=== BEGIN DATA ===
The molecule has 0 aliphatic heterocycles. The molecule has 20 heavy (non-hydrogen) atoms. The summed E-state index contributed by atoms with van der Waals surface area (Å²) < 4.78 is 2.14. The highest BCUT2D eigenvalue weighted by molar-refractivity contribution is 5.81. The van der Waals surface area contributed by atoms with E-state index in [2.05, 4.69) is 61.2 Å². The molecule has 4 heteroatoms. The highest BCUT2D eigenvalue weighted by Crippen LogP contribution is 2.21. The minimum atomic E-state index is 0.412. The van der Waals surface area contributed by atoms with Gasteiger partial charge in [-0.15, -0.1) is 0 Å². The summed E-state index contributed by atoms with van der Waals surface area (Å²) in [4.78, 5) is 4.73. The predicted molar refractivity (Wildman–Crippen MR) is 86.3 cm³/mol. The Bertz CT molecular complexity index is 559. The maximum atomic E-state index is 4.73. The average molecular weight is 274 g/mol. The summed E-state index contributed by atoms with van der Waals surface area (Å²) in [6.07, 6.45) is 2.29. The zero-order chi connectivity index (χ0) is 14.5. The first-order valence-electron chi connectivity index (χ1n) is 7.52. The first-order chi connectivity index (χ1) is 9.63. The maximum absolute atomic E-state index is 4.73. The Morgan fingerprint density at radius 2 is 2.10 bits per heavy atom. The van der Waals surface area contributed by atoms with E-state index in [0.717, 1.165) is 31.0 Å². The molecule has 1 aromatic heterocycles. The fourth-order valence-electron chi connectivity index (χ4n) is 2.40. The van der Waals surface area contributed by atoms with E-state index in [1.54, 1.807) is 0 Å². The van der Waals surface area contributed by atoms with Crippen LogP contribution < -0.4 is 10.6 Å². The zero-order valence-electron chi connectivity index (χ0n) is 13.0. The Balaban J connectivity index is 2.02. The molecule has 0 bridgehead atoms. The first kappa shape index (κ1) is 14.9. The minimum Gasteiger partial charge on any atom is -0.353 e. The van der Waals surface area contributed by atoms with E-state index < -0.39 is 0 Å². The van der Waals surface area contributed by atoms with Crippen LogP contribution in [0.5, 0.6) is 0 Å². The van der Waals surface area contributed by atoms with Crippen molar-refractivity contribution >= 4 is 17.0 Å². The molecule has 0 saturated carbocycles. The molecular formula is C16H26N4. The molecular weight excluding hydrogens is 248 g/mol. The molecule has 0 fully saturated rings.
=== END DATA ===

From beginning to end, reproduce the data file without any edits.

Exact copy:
The molecule has 0 aliphatic heterocycles. The molecule has 20 heavy (non-hydrogen) atoms. The summed E-state index contributed by atoms with van der Waals surface area (Å²) < 4.78 is 2.14. The highest BCUT2D eigenvalue weighted by molar-refractivity contribution is 5.81. The van der Waals surface area contributed by atoms with E-state index in [2.05, 4.69) is 61.2 Å². The molecule has 4 heteroatoms. The highest BCUT2D eigenvalue weighted by Crippen LogP contribution is 2.21. The minimum atomic E-state index is 0.412. The van der Waals surface area contributed by atoms with Gasteiger partial charge in [-0.15, -0.1) is 0 Å². The summed E-state index contributed by atoms with van der Waals surface area (Å²) in [4.78, 5) is 4.73. The predicted molar refractivity (Wildman–Crippen MR) is 86.3 cm³/mol. The Bertz CT molecular complexity index is 559. The maximum atomic E-state index is 4.73. The average molecular weight is 274 g/mol. The summed E-state index contributed by atoms with van der Waals surface area (Å²) in [6.07, 6.45) is 2.29. The zero-order chi connectivity index (χ0) is 14.5. The first-order valence-electron chi connectivity index (χ1n) is 7.52. The first-order chi connectivity index (χ1) is 9.63. The maximum absolute atomic E-state index is 4.73. The Morgan fingerprint density at radius 2 is 2.10 bits per heavy atom. The van der Waals surface area contributed by atoms with E-state index in [0.717, 1.165) is 31.0 Å². The molecule has 1 aromatic heterocycles. The fourth-order valence-electron chi connectivity index (χ4n) is 2.40. The van der Waals surface area contributed by atoms with E-state index in [1.54, 1.807) is 0 Å². The van der Waals surface area contributed by atoms with Crippen LogP contribution < -0.4 is 10.6 Å². The zero-order valence-electron chi connectivity index (χ0n) is 13.0. The Balaban J connectivity index is 2.02. The molecule has 0 bridgehead atoms. The first kappa shape index (κ1) is 14.9. The minimum Gasteiger partial charge on any atom is -0.353 e. The van der Waals surface area contributed by atoms with E-state index < -0.39 is 0 Å². The van der Waals surface area contributed by atoms with Crippen LogP contribution in [0.5, 0.6) is 0 Å². The van der Waals surface area contributed by atoms with Crippen molar-refractivity contribution >= 4 is 17.0 Å². The molecule has 0 saturated carbocycles. The molecular formula is C16H26N4. The molecular weight excluding hydrogens is 248 g/mol. The molecule has 0 fully saturated rings.